As you've probably already figured out, the problem is not the black boxes, it is understanding the interactions between the black boxes. There are a number of techniques for dealing with this, all of which involve more time and resources:

  1. Class documentation
  2. Integration tests
  3. Architectural diagrams
  4. Data flow diagrams

And so forth. Of course, you have to have people who can read and understand this documentation and apply it at a high level. It must be available to the software developers, and kept up to date.

We're dreaming, right?

Where I work, we run a pretty lean shop. But we do our best to create these artifacts. They are, in fact, required elements of the overall software product.

Divide and conquer

Basically, what you want is for your small teams (and your software baby elephant) to look more or less like this:

enter image description here

And your overall software team (and grown software elephant) to look something like this:

enter image description here

The real challenge is this: how do you maintain your information flow at a high level of quality and productivity? Within systems design, the way that is done is by carefully designing the communications between nodes, so that the interfaces, actors, objects and messages are well-defined, consistent, clear and understandable.

Remember, we're talking about black boxes here. We already understand the black boxes; the key is to understand the interactions that take place between the black boxes. A sensible architecture can mean the difference between well-organized and easily understandable software, and a big ball of mud.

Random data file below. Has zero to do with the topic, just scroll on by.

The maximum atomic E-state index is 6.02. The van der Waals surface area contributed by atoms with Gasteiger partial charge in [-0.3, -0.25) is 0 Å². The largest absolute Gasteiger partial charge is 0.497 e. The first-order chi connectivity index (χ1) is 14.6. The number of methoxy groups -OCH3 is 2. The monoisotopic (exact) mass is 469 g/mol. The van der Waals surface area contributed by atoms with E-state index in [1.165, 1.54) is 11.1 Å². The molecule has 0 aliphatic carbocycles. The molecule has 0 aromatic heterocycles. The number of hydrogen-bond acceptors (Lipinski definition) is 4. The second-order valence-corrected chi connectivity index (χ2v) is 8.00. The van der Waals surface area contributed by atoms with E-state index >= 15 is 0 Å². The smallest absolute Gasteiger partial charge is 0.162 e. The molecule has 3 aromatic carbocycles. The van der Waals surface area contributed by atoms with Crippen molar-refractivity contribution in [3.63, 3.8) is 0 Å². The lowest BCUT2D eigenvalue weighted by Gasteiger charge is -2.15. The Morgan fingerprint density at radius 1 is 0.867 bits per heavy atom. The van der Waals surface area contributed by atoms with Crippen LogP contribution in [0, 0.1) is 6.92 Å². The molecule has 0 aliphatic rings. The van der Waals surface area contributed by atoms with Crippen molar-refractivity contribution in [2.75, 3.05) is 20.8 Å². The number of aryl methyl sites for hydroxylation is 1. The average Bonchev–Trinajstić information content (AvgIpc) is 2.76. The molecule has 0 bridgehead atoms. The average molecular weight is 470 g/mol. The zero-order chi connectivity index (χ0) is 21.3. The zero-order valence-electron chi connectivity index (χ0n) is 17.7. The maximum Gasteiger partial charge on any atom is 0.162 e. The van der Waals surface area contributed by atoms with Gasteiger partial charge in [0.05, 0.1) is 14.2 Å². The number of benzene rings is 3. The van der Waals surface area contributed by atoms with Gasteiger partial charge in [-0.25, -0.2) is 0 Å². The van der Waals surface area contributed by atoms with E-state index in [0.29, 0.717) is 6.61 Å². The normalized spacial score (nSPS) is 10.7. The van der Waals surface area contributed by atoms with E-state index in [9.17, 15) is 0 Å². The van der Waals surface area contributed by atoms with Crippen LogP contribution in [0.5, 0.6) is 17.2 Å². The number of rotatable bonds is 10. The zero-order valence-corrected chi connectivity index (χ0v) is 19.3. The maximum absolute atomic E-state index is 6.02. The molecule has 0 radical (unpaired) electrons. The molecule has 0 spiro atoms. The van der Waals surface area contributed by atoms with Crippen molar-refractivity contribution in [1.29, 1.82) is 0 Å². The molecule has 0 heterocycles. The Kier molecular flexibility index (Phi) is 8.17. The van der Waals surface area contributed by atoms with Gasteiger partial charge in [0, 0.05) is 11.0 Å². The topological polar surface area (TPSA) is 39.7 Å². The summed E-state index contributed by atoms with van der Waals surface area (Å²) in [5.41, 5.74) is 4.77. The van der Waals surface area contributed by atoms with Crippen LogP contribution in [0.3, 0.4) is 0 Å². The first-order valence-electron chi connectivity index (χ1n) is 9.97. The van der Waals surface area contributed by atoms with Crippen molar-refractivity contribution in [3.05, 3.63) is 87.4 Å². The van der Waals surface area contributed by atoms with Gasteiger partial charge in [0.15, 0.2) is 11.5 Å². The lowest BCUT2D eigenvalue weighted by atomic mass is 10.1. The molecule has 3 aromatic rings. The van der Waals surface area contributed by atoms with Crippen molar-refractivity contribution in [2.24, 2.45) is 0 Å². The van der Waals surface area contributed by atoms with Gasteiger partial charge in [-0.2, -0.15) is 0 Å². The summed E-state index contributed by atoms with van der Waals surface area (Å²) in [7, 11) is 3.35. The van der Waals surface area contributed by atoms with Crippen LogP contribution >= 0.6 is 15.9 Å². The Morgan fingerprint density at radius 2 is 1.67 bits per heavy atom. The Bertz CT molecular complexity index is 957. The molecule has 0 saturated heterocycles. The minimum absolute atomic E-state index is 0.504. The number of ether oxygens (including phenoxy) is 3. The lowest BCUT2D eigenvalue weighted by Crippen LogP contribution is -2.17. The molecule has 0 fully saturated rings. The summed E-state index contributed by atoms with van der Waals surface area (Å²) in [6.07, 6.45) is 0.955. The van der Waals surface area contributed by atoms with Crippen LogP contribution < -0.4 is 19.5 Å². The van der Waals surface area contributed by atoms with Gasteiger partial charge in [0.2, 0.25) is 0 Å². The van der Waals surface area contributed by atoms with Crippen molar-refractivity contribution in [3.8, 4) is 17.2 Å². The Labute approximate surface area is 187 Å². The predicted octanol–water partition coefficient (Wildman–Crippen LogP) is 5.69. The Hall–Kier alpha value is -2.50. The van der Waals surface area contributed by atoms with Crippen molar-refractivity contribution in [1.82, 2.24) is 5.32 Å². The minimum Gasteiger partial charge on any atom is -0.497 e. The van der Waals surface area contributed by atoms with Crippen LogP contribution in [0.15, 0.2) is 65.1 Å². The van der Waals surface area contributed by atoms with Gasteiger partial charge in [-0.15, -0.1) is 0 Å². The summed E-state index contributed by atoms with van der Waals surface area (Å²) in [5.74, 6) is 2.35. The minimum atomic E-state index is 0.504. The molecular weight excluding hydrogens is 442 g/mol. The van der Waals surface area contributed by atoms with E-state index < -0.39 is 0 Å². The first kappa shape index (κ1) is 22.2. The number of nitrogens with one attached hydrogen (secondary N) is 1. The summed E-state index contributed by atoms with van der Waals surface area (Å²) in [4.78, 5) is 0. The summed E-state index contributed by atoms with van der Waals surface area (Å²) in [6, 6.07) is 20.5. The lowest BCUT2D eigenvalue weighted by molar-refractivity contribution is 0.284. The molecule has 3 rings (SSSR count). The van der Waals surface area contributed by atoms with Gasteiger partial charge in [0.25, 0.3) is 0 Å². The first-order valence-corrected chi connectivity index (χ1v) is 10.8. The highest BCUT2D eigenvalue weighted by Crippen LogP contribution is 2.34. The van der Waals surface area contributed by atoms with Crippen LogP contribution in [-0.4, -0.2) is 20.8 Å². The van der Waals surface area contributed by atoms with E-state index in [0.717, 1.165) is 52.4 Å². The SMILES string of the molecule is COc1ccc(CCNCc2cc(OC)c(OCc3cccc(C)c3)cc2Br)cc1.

And finally...

Be clear about what you want

If you have unclear or underspecified software requirements, it's not realistic to have a good understanding of the software. Requirements should be understandable in a way that the stakeholder can clearly understand when a feature is fully completed, and there are specific, identifiable and measurable metrics by which success can be declared.

  • 3
    One missing point that I've found to be key is consistency. I don't need to know how a part of the system works if I can trust that it is implemented in a sane manner, consistent with what I expect. The problem isn't that people don't know the details of a system, it's that they guess (very) wrong about its details. This separation of sub teams with communication between also helps communicate culture and standards across the group.
    – Telastyn
    Sep 3, 2014 at 23:17
  • @Telastyn: I could probably write a few pages about that, under the banner of "sensible architecture." That said, I added a little clarification to my answer. Sep 3, 2014 at 23:20
  • 1
    Thank you. "... we do our best to create these artifacts. They are, in fact, required elements of the overall software product". I think that is a crucial aspect. It has to be a natural part of the development. Otherwise, you will feel the pain when you working on unfamiliar code bases, but the ones that work on them regularly do not feel this pain. Often they do not see the need to document the "obvious" things. Sep 3, 2014 at 23:22
  • 3
    Yep, that's how you get them done: by requiring them. Sep 3, 2014 at 23:23